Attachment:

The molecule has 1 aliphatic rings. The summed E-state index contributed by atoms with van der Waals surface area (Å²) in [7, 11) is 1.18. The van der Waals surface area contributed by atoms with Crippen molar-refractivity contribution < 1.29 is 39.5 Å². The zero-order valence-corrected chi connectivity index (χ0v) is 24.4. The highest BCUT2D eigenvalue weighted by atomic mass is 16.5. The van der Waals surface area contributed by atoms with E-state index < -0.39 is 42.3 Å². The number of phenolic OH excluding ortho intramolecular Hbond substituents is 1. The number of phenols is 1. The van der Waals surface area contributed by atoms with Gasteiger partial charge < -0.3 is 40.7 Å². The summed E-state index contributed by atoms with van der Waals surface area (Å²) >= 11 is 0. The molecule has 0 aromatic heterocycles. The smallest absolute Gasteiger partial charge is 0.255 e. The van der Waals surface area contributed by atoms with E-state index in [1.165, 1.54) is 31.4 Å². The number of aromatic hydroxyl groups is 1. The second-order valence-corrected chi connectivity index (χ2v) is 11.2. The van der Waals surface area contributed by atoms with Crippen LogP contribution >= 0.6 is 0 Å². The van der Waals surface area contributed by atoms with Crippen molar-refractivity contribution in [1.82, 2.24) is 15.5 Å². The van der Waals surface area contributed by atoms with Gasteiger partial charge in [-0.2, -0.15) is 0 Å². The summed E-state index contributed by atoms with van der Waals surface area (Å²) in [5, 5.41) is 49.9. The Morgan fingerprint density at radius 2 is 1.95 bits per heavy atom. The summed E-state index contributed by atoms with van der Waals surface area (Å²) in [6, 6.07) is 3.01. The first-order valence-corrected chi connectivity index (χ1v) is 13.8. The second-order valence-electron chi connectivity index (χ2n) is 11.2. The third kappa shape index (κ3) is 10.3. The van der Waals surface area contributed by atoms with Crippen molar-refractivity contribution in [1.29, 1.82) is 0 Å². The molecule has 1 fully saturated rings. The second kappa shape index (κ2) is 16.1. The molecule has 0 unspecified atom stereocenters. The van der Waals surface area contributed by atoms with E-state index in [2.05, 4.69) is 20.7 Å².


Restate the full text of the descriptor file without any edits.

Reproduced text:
The molecule has 1 aliphatic rings. The summed E-state index contributed by atoms with van der Waals surface area (Å²) in [7, 11) is 1.18. The van der Waals surface area contributed by atoms with Crippen molar-refractivity contribution < 1.29 is 39.5 Å². The zero-order valence-corrected chi connectivity index (χ0v) is 24.4. The highest BCUT2D eigenvalue weighted by atomic mass is 16.5. The van der Waals surface area contributed by atoms with E-state index < -0.39 is 42.3 Å². The number of phenolic OH excluding ortho intramolecular Hbond substituents is 1. The number of phenols is 1. The van der Waals surface area contributed by atoms with Gasteiger partial charge < -0.3 is 40.7 Å². The summed E-state index contributed by atoms with van der Waals surface area (Å²) >= 11 is 0. The molecule has 0 aromatic heterocycles. The smallest absolute Gasteiger partial charge is 0.255 e. The van der Waals surface area contributed by atoms with E-state index in [1.165, 1.54) is 31.4 Å². The number of aromatic hydroxyl groups is 1. The second-order valence-corrected chi connectivity index (χ2v) is 11.2. The van der Waals surface area contributed by atoms with Crippen LogP contribution >= 0.6 is 0 Å². The van der Waals surface area contributed by atoms with Crippen molar-refractivity contribution in [1.82, 2.24) is 15.5 Å². The van der Waals surface area contributed by atoms with Gasteiger partial charge in [-0.2, -0.15) is 0 Å². The summed E-state index contributed by atoms with van der Waals surface area (Å²) in [5, 5.41) is 49.9. The Morgan fingerprint density at radius 2 is 1.95 bits per heavy atom. The summed E-state index contributed by atoms with van der Waals surface area (Å²) in [6, 6.07) is 3.01. The first-order valence-corrected chi connectivity index (χ1v) is 13.8. The second-order valence-electron chi connectivity index (χ2n) is 11.2. The third kappa shape index (κ3) is 10.3. The van der Waals surface area contributed by atoms with Crippen molar-refractivity contribution in [1.29, 1.82) is 0 Å². The molecule has 1 fully saturated rings. The second kappa shape index (κ2) is 16.1. The molecule has 0 unspecified atom stereocenters. The van der Waals surface area contributed by atoms with E-state index in [2.05, 4.69) is 20.7 Å².